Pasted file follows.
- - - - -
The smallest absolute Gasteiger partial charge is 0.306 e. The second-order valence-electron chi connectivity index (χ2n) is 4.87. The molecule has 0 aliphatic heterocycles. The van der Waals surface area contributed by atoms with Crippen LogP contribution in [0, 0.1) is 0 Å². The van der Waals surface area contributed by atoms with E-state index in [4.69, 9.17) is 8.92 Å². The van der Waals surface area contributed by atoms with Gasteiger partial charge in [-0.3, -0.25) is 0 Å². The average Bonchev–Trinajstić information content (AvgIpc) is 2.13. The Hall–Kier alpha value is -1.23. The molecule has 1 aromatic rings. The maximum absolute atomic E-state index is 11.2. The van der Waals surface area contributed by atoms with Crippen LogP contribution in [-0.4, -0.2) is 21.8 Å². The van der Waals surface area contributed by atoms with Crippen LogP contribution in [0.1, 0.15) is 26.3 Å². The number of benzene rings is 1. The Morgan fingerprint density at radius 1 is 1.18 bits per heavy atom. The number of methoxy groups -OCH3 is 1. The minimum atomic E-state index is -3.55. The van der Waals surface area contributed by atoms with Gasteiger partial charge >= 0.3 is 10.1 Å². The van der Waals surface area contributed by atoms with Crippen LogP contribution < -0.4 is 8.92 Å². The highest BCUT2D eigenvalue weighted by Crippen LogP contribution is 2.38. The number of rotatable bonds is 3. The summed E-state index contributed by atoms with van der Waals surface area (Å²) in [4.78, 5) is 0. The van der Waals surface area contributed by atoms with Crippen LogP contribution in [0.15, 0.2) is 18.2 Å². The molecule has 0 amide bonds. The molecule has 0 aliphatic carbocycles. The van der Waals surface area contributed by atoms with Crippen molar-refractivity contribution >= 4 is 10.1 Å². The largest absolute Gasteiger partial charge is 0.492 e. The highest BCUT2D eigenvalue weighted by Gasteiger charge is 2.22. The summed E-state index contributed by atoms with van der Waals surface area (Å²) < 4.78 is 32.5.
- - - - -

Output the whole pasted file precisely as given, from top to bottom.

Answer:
The smallest absolute Gasteiger partial charge is 0.306 e. The second-order valence-electron chi connectivity index (χ2n) is 4.87. The molecule has 0 aliphatic heterocycles. The van der Waals surface area contributed by atoms with Crippen LogP contribution in [0, 0.1) is 0 Å². The van der Waals surface area contributed by atoms with E-state index in [4.69, 9.17) is 8.92 Å². The van der Waals surface area contributed by atoms with Gasteiger partial charge in [-0.3, -0.25) is 0 Å². The average Bonchev–Trinajstić information content (AvgIpc) is 2.13. The Hall–Kier alpha value is -1.23. The molecule has 1 aromatic rings. The maximum absolute atomic E-state index is 11.2. The van der Waals surface area contributed by atoms with Crippen LogP contribution in [-0.4, -0.2) is 21.8 Å². The van der Waals surface area contributed by atoms with Crippen LogP contribution in [0.1, 0.15) is 26.3 Å². The number of benzene rings is 1. The Morgan fingerprint density at radius 1 is 1.18 bits per heavy atom. The number of methoxy groups -OCH3 is 1. The minimum atomic E-state index is -3.55. The van der Waals surface area contributed by atoms with Gasteiger partial charge >= 0.3 is 10.1 Å². The van der Waals surface area contributed by atoms with Crippen LogP contribution < -0.4 is 8.92 Å². The highest BCUT2D eigenvalue weighted by Crippen LogP contribution is 2.38. The number of rotatable bonds is 3. The summed E-state index contributed by atoms with van der Waals surface area (Å²) in [4.78, 5) is 0. The van der Waals surface area contributed by atoms with Crippen LogP contribution in [0.15, 0.2) is 18.2 Å². The molecule has 0 amide bonds. The molecule has 0 aliphatic carbocycles. The van der Waals surface area contributed by atoms with Crippen molar-refractivity contribution >= 4 is 10.1 Å². The largest absolute Gasteiger partial charge is 0.492 e. The highest BCUT2D eigenvalue weighted by Gasteiger charge is 2.22. The summed E-state index contributed by atoms with van der Waals surface area (Å²) < 4.78 is 32.5.